“Not much has changed over the years in the auto industry and things still aren’t as transparent as they should be,” Malo says. “But Jody is extremely knowledgeable and all over this subject matter, so we started brainstorming on what else we could do together.”

The answer, as it turned out, was to become AskPatty’s first certified, female-friendly credit union.

“Everyone is trying to get auto loans right now, but this certification strategy was different from everything else out there,” Malo says. “It really seemed like a natural offshoot of our earlier efforts.”

GLCU now has advertisements on AskPatty’s main website as well as a cobranded microsite that includes loan rate calculators, an online loan application, and more. Although new, the online tools have drawn hundreds of thousands of impressions and views on AskPatty.com. 

“The microsite did require a little tweaking from [AskPatty’s] standard template, mainly due to the different nature of our business compared to its normal clientele,” Malo says. “Auto-oriented businesses are after more appointments, but we wanted to provide tools and resources to these women that they didn’t have before.”

The current ROI warrants continuing the AskPatty relationship in 2014, and GLCU is working with the site to facilitate the back-end reporting necessary to determine a hard dollar ROI on its electronic efforts via click throughs and loans closed.

Building A Better Business Together

Being the first to participate in this type of program offered a wealth of advantages but also a few challenges. For example, AskPatty normally collects its own customer survey data over a three-month time frame to assign company’s a satisfaction rating. A company must earn a score of 90% or higher for AskPatty to certify it.

But in GLCU’s case, the credit union worked directly with AskPatty to develop its own set of survey questions, tailored to its own members, business model, and desired service standards.

“We didn’t have to pay through the roof for a standard industry survey but instead could work with AskPatty to build our own, targeted, specialized process,” Malo says. “That was a huge upside.”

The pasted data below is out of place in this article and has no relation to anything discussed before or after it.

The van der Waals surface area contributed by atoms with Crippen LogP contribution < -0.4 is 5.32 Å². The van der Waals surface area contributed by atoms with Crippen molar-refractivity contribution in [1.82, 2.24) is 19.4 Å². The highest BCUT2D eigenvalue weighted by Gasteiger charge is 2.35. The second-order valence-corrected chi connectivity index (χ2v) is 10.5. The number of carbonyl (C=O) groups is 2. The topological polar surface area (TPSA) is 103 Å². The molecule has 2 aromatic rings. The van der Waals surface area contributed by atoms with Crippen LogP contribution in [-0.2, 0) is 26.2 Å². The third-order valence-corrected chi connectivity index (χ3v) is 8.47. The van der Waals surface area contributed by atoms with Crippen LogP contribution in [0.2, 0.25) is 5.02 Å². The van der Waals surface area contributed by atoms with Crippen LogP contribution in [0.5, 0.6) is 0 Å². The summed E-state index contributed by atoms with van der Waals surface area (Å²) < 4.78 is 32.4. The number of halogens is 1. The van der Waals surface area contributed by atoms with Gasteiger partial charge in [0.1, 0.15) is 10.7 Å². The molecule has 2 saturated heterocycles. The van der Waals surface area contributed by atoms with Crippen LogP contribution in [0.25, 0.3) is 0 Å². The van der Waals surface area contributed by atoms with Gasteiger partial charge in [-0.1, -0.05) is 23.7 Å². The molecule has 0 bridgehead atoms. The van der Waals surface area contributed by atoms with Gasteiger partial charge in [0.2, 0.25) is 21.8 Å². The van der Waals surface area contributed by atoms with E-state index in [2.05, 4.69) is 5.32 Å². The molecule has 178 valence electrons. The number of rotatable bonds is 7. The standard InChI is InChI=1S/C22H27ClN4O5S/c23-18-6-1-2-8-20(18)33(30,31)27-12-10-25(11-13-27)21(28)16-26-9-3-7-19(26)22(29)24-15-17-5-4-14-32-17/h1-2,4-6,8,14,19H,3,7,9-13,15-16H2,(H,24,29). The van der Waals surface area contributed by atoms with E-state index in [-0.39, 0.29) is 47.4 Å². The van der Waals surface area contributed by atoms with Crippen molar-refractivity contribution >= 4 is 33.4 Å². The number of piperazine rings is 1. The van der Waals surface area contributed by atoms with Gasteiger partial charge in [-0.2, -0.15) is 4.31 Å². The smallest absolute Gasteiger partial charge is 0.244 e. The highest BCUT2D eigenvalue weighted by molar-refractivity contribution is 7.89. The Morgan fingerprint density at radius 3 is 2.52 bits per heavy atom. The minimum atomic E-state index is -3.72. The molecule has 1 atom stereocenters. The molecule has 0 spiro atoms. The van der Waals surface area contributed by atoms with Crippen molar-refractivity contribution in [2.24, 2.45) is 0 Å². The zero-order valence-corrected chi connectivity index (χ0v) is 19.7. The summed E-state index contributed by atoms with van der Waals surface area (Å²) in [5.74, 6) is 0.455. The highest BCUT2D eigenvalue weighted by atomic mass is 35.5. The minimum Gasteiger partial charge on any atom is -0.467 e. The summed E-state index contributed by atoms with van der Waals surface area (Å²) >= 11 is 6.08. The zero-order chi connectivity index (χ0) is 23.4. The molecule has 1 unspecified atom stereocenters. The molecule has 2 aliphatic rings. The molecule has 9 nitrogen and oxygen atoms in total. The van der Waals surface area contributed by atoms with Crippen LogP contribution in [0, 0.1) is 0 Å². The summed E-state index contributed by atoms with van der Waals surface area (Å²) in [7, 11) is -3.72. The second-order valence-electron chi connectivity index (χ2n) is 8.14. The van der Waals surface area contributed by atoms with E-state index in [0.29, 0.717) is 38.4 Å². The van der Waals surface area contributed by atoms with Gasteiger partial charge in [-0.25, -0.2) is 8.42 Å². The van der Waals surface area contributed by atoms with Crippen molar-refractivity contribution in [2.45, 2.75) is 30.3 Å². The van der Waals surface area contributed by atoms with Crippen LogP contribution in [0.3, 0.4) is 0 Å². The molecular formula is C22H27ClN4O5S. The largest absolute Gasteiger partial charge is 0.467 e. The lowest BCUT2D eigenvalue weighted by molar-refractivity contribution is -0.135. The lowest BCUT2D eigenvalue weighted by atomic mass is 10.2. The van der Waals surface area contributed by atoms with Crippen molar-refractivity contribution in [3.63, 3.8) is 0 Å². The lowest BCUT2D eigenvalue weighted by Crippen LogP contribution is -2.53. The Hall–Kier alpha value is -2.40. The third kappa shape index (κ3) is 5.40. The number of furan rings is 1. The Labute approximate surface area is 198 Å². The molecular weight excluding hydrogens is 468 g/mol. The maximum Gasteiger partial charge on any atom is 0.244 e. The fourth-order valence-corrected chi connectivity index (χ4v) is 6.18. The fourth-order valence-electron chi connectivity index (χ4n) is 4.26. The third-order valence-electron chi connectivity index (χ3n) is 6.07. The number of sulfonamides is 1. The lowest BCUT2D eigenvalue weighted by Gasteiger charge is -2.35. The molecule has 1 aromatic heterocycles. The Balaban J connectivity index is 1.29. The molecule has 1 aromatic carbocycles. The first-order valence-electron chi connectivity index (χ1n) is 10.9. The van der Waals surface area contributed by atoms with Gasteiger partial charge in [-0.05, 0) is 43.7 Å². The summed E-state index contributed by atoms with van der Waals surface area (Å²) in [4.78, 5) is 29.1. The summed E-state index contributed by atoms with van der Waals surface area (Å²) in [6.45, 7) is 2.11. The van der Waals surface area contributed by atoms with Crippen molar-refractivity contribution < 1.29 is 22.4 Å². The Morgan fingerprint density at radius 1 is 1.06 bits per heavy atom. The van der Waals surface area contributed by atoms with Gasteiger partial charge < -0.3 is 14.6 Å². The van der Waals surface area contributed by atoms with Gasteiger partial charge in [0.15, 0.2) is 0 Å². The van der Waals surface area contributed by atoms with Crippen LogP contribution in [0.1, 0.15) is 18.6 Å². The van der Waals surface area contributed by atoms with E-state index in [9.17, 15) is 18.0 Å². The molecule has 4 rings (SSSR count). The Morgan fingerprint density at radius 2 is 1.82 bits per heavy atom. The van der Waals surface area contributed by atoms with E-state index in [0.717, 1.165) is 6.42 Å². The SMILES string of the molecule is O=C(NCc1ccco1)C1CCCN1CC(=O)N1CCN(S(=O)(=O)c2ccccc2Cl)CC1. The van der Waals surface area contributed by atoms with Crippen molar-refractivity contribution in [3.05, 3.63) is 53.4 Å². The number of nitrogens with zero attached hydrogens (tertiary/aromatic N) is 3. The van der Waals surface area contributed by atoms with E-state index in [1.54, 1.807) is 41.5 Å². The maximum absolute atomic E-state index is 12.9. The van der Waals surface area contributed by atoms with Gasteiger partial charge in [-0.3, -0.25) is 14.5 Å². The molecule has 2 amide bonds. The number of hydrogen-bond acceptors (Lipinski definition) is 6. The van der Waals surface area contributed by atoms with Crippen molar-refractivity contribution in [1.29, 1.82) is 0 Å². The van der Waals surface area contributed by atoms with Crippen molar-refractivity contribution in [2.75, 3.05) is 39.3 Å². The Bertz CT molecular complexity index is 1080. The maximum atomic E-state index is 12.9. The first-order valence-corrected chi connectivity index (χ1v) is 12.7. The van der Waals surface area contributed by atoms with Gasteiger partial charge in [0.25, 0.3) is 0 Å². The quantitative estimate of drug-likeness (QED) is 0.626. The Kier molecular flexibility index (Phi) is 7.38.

The credit union also provided AskPatty with a custom contact list of auto loans on which a woman was the main decision maker in the purchase, such as loans with a women as the sole signer or as the primary signer with a male secondary signer. From there, both companies spent three months gathering and analyzing comments and formulating new policies and best practices to help GLCU better connect the dots and reach that 90% threshold.

One best practice the credit union discovered was to have staff take the time to expressly confirm and explain the terms of a loan. Although these actions were already occurring to the degree required by law, loan officers who handled these matters day to day were simply moving through the items faster than the surveyed members preferred.

Other Niche Markets

GLCU participates in indirect lending and can attribute a significant amount of auto and member growth to that part of its portfolio. In the past year, indirect loans at the credit union have grown from $5 million to $13 million, and because it can make auto loans nationwide, GLCU initially focused on this part of the portfolio. But in the months and years ahead, the credit union will market to women and other niche segments for a wider spectrum of financial products.

For example, GLCU started making private student loans within the past few years. Such offerings seamlessly build on the foundation of the credit union’s CUNA MadCity Money Program — which provides brings real world financial education, tips, and training to high school students — and helps set the tone for later borrowing relationships.

“Young adults going off to school might not be ready for a car yet,” Malo says. “But this provides a great interim product.”

 

 

 

Jan. 27, 2014